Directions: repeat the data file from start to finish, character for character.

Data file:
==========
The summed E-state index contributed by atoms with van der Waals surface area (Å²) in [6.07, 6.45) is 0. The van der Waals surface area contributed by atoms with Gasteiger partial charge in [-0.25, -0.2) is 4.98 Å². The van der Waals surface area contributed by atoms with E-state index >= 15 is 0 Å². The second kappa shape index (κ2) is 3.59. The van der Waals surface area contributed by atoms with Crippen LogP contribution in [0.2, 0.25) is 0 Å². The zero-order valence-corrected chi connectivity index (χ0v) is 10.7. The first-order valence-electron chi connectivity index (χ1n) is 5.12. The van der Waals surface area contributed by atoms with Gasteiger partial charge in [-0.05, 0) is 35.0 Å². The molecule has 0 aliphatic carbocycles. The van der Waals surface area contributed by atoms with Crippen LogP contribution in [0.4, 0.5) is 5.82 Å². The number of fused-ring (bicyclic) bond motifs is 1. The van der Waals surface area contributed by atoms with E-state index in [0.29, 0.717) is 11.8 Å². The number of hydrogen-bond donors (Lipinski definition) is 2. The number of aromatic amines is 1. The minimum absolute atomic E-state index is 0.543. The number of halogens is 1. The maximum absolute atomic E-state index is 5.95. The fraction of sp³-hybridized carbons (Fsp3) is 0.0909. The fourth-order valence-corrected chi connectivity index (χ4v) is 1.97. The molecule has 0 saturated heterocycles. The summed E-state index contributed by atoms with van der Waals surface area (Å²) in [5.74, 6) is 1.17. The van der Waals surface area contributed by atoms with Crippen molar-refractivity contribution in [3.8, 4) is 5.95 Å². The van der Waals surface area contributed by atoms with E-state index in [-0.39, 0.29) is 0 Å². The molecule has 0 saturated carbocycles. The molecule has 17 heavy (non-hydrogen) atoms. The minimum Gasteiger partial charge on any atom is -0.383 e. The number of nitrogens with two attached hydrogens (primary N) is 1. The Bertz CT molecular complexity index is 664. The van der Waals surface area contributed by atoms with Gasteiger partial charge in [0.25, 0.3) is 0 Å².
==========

The summed E-state index contributed by atoms with van der Waals surface area (Å²) in [6.07, 6.45) is 0. The van der Waals surface area contributed by atoms with Gasteiger partial charge in [-0.25, -0.2) is 4.98 Å². The van der Waals surface area contributed by atoms with E-state index >= 15 is 0 Å². The second kappa shape index (κ2) is 3.59. The van der Waals surface area contributed by atoms with Crippen LogP contribution in [0.2, 0.25) is 0 Å². The zero-order valence-corrected chi connectivity index (χ0v) is 10.7. The first-order valence-electron chi connectivity index (χ1n) is 5.12. The van der Waals surface area contributed by atoms with Gasteiger partial charge in [-0.05, 0) is 35.0 Å². The molecule has 0 aliphatic carbocycles. The van der Waals surface area contributed by atoms with Crippen LogP contribution in [0.4, 0.5) is 5.82 Å². The number of fused-ring (bicyclic) bond motifs is 1. The van der Waals surface area contributed by atoms with E-state index in [0.29, 0.717) is 11.8 Å². The number of hydrogen-bond donors (Lipinski definition) is 2. The number of aromatic amines is 1. The minimum absolute atomic E-state index is 0.543. The number of halogens is 1. The maximum absolute atomic E-state index is 5.95. The fraction of sp³-hybridized carbons (Fsp3) is 0.0909. The fourth-order valence-corrected chi connectivity index (χ4v) is 1.97. The molecule has 0 saturated heterocycles. The summed E-state index contributed by atoms with van der Waals surface area (Å²) in [5.74, 6) is 1.17. The van der Waals surface area contributed by atoms with Crippen molar-refractivity contribution in [3.8, 4) is 5.95 Å². The van der Waals surface area contributed by atoms with E-state index in [-0.39, 0.29) is 0 Å². The molecule has 0 saturated carbocycles. The molecule has 17 heavy (non-hydrogen) atoms. The minimum Gasteiger partial charge on any atom is -0.383 e. The number of nitrogens with two attached hydrogens (primary N) is 1. The Bertz CT molecular complexity index is 664. The van der Waals surface area contributed by atoms with Gasteiger partial charge in [0.25, 0.3) is 0 Å².